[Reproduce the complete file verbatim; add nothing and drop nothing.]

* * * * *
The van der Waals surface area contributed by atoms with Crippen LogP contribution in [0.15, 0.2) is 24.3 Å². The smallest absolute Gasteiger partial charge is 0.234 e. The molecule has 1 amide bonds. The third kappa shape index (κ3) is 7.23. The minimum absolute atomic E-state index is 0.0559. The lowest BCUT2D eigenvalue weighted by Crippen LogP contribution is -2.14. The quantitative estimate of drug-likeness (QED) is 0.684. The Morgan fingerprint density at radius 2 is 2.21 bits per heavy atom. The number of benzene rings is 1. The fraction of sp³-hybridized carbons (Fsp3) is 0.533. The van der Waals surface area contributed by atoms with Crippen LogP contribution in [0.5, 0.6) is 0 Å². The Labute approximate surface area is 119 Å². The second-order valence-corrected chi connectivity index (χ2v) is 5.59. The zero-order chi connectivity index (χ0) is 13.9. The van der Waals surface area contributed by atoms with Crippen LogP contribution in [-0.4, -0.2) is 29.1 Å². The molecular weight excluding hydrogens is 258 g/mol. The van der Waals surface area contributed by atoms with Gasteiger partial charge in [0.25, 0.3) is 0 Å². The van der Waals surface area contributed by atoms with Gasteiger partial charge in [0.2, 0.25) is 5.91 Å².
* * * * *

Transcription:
The van der Waals surface area contributed by atoms with Crippen LogP contribution in [0.15, 0.2) is 24.3 Å². The smallest absolute Gasteiger partial charge is 0.234 e. The molecule has 1 amide bonds. The third kappa shape index (κ3) is 7.23. The minimum absolute atomic E-state index is 0.0559. The lowest BCUT2D eigenvalue weighted by Crippen LogP contribution is -2.14. The quantitative estimate of drug-likeness (QED) is 0.684. The Morgan fingerprint density at radius 2 is 2.21 bits per heavy atom. The number of benzene rings is 1. The fraction of sp³-hybridized carbons (Fsp3) is 0.533. The van der Waals surface area contributed by atoms with Crippen LogP contribution in [0.5, 0.6) is 0 Å². The Labute approximate surface area is 119 Å². The second-order valence-corrected chi connectivity index (χ2v) is 5.59. The zero-order chi connectivity index (χ0) is 13.9. The van der Waals surface area contributed by atoms with Crippen LogP contribution in [-0.4, -0.2) is 29.1 Å². The molecular weight excluding hydrogens is 258 g/mol. The van der Waals surface area contributed by atoms with Gasteiger partial charge in [0.25, 0.3) is 0 Å². The van der Waals surface area contributed by atoms with Gasteiger partial charge in [0.2, 0.25) is 5.91 Å².